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Paris and Cabaret - these are two things that are truly inseparable. Take a peek with us at the times when the Moulin Rouge, the most famous cabaret in the world, was opening.

Paris Moulin Rouge: The Red Mill is full of Passion

Eva Ledecká
12.Feb 2017
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2 minutes

The Emergence of Cabaret

France was destined for the formation of cabaret already from the Middle Ages when it was replete with wine bars and pubs in which artists and poets would meet. At that time these venues were known as cabarets littéraires and this is from where, perhaps, the name came, which, however, had nothing in common with cabaret as we think of it now. 

Historically the first cabaret had already been established in Montmartre in 1881 and it was named Le Chat Noir (The Black Cat). It belonged to Rodolphe Salis, who was the owner of the inn, to support which he then founded the cabaret.

The Moulin Rouge: the World’s Most Famous Cabaret

The Moulin Rouge was founded in 1889, i.e. in the same year that the Eiffel Tower was first revealed to an excited public. It was founded by Joseph Oller and Charles Zidler. Ever since its inception it has always been an extravagant undertaking and its interior enabled the frequent changing of its style of decoration. Oller organised lavish parties at which the guests danced and sang and drank the luxurious Champagne that kept-on flowing and provided entertainment for the rich burghers until the crack of dawn.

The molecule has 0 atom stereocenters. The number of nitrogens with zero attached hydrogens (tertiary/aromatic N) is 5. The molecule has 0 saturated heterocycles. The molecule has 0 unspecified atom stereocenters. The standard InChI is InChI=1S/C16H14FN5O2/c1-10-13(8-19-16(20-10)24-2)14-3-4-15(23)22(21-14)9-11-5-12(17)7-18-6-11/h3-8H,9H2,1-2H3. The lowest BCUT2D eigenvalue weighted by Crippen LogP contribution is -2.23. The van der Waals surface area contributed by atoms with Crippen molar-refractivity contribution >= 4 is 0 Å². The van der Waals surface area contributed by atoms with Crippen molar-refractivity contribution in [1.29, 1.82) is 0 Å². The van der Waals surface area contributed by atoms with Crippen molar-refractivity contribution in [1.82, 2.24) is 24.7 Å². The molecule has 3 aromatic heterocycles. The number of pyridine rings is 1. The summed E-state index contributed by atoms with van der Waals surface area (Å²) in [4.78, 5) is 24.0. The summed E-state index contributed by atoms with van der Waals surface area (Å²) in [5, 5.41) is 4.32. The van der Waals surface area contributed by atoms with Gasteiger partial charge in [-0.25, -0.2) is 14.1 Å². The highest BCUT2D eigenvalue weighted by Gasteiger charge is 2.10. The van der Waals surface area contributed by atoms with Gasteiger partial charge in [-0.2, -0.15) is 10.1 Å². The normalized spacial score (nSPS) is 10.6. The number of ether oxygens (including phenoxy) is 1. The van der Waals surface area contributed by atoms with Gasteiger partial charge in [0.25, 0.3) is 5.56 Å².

Luxusní byt 4+kk na prodej, Praha 7 – 296m
Luxusní byt 4+kk na prodej, Praha 7 – 296m, Praha 7

The Birth of Can-can

This peerless dance, French Can-can, came to birth in the Moulin Rouge from where it later spread around the world like wildfire. At the time of its creation, however, it was condemned both by the press and by the church and it was considered to be highly immoral, because the dancers were showing their legs.

One event that definitely did not help the reputation of the cabaret entertainment took place there in 1893. In this year the first striptease in the world was held at the Moulin Rouge during the Academy of Fine Arts’ Ball. This event, at which one of the girls jumped on the table and pulled her clothes off, resulted in even more daring performances at other Parisian cabarets.

The Doriss Girls

Until 1950 when the German ballerina Doriss, who secretly attended courses of can-can, came to the Moulin Rouge, it was poor girls who were dancing in the cabaret because they wanted to earn some money. Doriss began working there as a choreographer and created a group of 4 high-kicking professional dancers, of which there are currently 60. Later, a group of Dorris Boys was added, which carefully searched-out its dancers from worldwide. The cabaret slowly began to take-on the form of a luxury entertainment for the rich, at which professional dancers could show-off their dancing skills.

Fréerie Show

Currently you can see Fréerie Show as part of the Cabaret, in which 80 artists, including the Doriss Girls, perform. This luxurious spectacle is guaranteed by the 1000 costumes made of feathers, sequins and stones that were produced in the most prestigious Parisian workshops. The sumptuous and luxurious decorations, full of glittering colours, were designed by Italian artists.

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Moulin Rouge
82, Bd de Clichy 75018 Paris France
+33 (0)1 53 09 82 82